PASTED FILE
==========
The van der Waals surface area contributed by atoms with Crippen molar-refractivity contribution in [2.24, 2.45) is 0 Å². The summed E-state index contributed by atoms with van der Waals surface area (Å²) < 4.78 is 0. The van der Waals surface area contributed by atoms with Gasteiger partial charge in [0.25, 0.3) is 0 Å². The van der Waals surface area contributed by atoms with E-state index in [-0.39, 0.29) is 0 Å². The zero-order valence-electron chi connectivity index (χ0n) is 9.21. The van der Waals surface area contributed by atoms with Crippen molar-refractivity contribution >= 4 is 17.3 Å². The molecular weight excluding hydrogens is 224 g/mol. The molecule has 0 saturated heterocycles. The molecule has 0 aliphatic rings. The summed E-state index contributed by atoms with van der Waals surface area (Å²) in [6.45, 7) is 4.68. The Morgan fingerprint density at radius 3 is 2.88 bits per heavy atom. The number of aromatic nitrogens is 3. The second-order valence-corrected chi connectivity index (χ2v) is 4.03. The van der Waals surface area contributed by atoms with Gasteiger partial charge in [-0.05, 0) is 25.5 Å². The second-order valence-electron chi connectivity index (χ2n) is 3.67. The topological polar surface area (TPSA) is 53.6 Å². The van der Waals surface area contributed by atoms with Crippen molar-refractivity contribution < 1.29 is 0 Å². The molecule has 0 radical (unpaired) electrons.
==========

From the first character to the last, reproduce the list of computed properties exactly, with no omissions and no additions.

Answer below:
The van der Waals surface area contributed by atoms with Crippen molar-refractivity contribution in [2.24, 2.45) is 0 Å². The summed E-state index contributed by atoms with van der Waals surface area (Å²) < 4.78 is 0. The van der Waals surface area contributed by atoms with Gasteiger partial charge in [0.25, 0.3) is 0 Å². The van der Waals surface area contributed by atoms with E-state index in [-0.39, 0.29) is 0 Å². The zero-order valence-electron chi connectivity index (χ0n) is 9.21. The van der Waals surface area contributed by atoms with Crippen molar-refractivity contribution >= 4 is 17.3 Å². The molecular weight excluding hydrogens is 224 g/mol. The molecule has 0 saturated heterocycles. The molecule has 0 aliphatic rings. The summed E-state index contributed by atoms with van der Waals surface area (Å²) in [6.45, 7) is 4.68. The Morgan fingerprint density at radius 3 is 2.88 bits per heavy atom. The number of aromatic nitrogens is 3. The second-order valence-corrected chi connectivity index (χ2v) is 4.03. The van der Waals surface area contributed by atoms with Gasteiger partial charge in [-0.05, 0) is 25.5 Å². The second-order valence-electron chi connectivity index (χ2n) is 3.67. The topological polar surface area (TPSA) is 53.6 Å². The van der Waals surface area contributed by atoms with Crippen molar-refractivity contribution < 1.29 is 0 Å². The molecule has 0 radical (unpaired) electrons.